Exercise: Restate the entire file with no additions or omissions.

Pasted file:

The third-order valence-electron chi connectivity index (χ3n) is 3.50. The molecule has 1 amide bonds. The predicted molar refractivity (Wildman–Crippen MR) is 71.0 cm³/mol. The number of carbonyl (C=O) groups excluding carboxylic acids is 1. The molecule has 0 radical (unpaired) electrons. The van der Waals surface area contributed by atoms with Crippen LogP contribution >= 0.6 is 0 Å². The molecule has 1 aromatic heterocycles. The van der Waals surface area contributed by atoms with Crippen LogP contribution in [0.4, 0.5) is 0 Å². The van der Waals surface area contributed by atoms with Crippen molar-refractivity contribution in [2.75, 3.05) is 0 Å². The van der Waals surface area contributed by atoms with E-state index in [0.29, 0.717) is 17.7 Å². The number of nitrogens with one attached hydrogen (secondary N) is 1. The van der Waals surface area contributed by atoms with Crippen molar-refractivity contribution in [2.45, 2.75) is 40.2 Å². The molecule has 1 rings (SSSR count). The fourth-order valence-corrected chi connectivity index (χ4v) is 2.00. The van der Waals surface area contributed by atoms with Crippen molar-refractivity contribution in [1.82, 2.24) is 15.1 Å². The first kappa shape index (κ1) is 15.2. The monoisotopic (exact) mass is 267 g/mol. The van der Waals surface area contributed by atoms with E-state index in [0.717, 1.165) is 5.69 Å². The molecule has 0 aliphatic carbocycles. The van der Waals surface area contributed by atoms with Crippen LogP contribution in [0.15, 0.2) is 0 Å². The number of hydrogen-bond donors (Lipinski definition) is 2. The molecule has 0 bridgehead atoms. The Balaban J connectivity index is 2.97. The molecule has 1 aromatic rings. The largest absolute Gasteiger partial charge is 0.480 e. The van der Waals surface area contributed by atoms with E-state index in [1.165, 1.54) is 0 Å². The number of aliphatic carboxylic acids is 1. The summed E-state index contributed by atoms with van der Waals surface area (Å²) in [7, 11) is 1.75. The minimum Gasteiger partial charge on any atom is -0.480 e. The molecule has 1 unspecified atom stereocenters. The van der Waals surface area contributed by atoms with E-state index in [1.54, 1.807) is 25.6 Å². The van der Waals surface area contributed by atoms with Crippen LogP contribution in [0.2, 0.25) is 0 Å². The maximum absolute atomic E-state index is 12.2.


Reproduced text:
The third-order valence-electron chi connectivity index (χ3n) is 3.50. The molecule has 1 amide bonds. The predicted molar refractivity (Wildman–Crippen MR) is 71.0 cm³/mol. The number of carbonyl (C=O) groups excluding carboxylic acids is 1. The molecule has 0 radical (unpaired) electrons. The van der Waals surface area contributed by atoms with Crippen LogP contribution >= 0.6 is 0 Å². The molecule has 1 aromatic heterocycles. The van der Waals surface area contributed by atoms with Crippen LogP contribution in [0.4, 0.5) is 0 Å². The van der Waals surface area contributed by atoms with Crippen molar-refractivity contribution in [2.75, 3.05) is 0 Å². The van der Waals surface area contributed by atoms with E-state index in [0.29, 0.717) is 17.7 Å². The number of nitrogens with one attached hydrogen (secondary N) is 1. The van der Waals surface area contributed by atoms with Crippen molar-refractivity contribution in [2.45, 2.75) is 40.2 Å². The molecule has 1 rings (SSSR count). The fourth-order valence-corrected chi connectivity index (χ4v) is 2.00. The van der Waals surface area contributed by atoms with Crippen molar-refractivity contribution in [1.82, 2.24) is 15.1 Å². The first kappa shape index (κ1) is 15.2. The monoisotopic (exact) mass is 267 g/mol. The van der Waals surface area contributed by atoms with E-state index in [0.717, 1.165) is 5.69 Å². The molecule has 0 aliphatic carbocycles. The van der Waals surface area contributed by atoms with Crippen LogP contribution in [0.15, 0.2) is 0 Å². The number of hydrogen-bond donors (Lipinski definition) is 2. The molecule has 0 bridgehead atoms. The Balaban J connectivity index is 2.97. The molecule has 1 aromatic rings. The largest absolute Gasteiger partial charge is 0.480 e. The van der Waals surface area contributed by atoms with E-state index in [1.165, 1.54) is 0 Å². The number of aliphatic carboxylic acids is 1. The summed E-state index contributed by atoms with van der Waals surface area (Å²) in [7, 11) is 1.75. The minimum Gasteiger partial charge on any atom is -0.480 e. The molecule has 1 unspecified atom stereocenters. The van der Waals surface area contributed by atoms with E-state index in [1.54, 1.807) is 25.6 Å². The van der Waals surface area contributed by atoms with Crippen LogP contribution in [0.2, 0.25) is 0 Å². The maximum absolute atomic E-state index is 12.2.